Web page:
Dry or Wet Machining: Which is Best?

Machining is a critical manufacturing process as it is used to ensure the finished material is of the right shape, size, and surface texture. It does this by removing unwanted material to end up with the desired result. Most machining processes gradually sheer off excess material, which is discarded in the form of chips. An undesired side effect of this process is the production of heat. This heat can have negative effects on the material being worked on, hence the debate of whether dry and wet machining is best.

Reducing Cutting Heat

The heat produced during the machining process must be kept under control and there are two main ways of doing this. One is using a lubricant or cutting fluid (coolant) to reduce friction between the cutting tool and the material being worked on. The second is removing heat from the cutting zone. Reducing the speed of the cutting tool has also been used to help with this issue but this method only applies to materials that are not too hard.

Wet Machining

Wet machining uses fluid for both cooling and lubrication. You might also see the coolant referred to as cutting liquid, cutting lubricant, or cooling mixture. By providing lubrication, the coolant reduces friction between the cutting tool and the materials.

Another advantage of using a coolant is that it makes it easier to evacuate the chips with most wet metal machines using the coolant to collect the metal dust hence reducing its concentration. This is especially important for metals whose dust can ignite if there is a spark during the machining process.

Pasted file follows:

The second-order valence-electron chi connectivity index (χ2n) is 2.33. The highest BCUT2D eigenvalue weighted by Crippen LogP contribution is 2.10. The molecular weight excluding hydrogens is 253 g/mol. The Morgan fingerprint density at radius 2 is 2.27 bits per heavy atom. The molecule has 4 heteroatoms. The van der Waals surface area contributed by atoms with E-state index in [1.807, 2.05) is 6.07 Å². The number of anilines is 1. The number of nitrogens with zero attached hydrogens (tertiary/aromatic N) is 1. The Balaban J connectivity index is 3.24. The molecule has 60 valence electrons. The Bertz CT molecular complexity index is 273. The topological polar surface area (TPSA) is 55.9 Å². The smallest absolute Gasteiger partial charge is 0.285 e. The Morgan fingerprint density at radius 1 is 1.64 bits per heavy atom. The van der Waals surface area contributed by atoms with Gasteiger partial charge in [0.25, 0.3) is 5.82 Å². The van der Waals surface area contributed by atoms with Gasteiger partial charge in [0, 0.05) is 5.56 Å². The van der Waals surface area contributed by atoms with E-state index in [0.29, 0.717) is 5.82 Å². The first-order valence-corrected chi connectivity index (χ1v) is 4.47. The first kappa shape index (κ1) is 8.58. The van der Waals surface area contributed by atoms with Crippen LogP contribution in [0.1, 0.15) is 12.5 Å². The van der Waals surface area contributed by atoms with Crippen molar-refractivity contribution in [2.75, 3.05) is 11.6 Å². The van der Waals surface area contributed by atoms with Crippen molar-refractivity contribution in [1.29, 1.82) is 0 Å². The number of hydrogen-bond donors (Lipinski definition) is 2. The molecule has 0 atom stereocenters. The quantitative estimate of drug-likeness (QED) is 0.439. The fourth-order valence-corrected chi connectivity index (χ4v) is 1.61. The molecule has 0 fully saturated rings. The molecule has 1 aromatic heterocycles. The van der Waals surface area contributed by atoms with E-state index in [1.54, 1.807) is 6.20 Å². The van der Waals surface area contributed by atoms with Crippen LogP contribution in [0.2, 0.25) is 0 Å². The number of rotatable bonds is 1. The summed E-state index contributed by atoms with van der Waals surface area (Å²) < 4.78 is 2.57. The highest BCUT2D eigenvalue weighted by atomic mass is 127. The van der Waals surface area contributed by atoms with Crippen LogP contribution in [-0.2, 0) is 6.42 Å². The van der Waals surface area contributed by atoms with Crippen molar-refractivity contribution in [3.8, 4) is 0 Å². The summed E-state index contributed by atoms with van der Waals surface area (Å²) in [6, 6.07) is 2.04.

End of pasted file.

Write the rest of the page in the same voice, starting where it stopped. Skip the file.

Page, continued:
Wet machining can increase the life of the tool, provide a better environment and work surface control as well as increase productivity.

A major downside to wet machining is that prolonged exposure to the coolant can be harmful. That is why there are strict guidelines about its use, containment, exposure, and disposal.

Dry Machining

Even with all the advantages of using a coolant, it cannot be applied in applications where the temperature of the work surface fluctuates. This fluctuation can destroy the tool, and, in these cases, dry machining is recommended. Although the temperature of the work surface will remain relatively high, it can be kept within a narrow range if the work parameters are set right.

Another important factor to consider when deciding between wet and dry machining is economics. When using wet machining, the cost of the coolant, pump, and recycling system has to be taken into consideration, and it can be quite high.

Additionally, cleanup is much easier when using dry machining. This is because the chips produced are dry, which makes collecting them a lot easier.

Cryogenic Machining

Taking into consideration the pros and cons of both wet and dry machining, machinists came up with cryogenic machining. This uses a coolant that is cooled to very low temperatures, which reduces overheating while also improving the cutting tool’s life. This method uses a low-temperature coolant, such as liquid nitrogen or dry carbon dioxide, that is applied directly to the cutting zone.

Choosing between wet and dry machining depends on a lot of factors with the type of material, type of finishing, and economics being some of the factors to consider. Depending on the application, a machinist should choose the method that works best for what they are working on.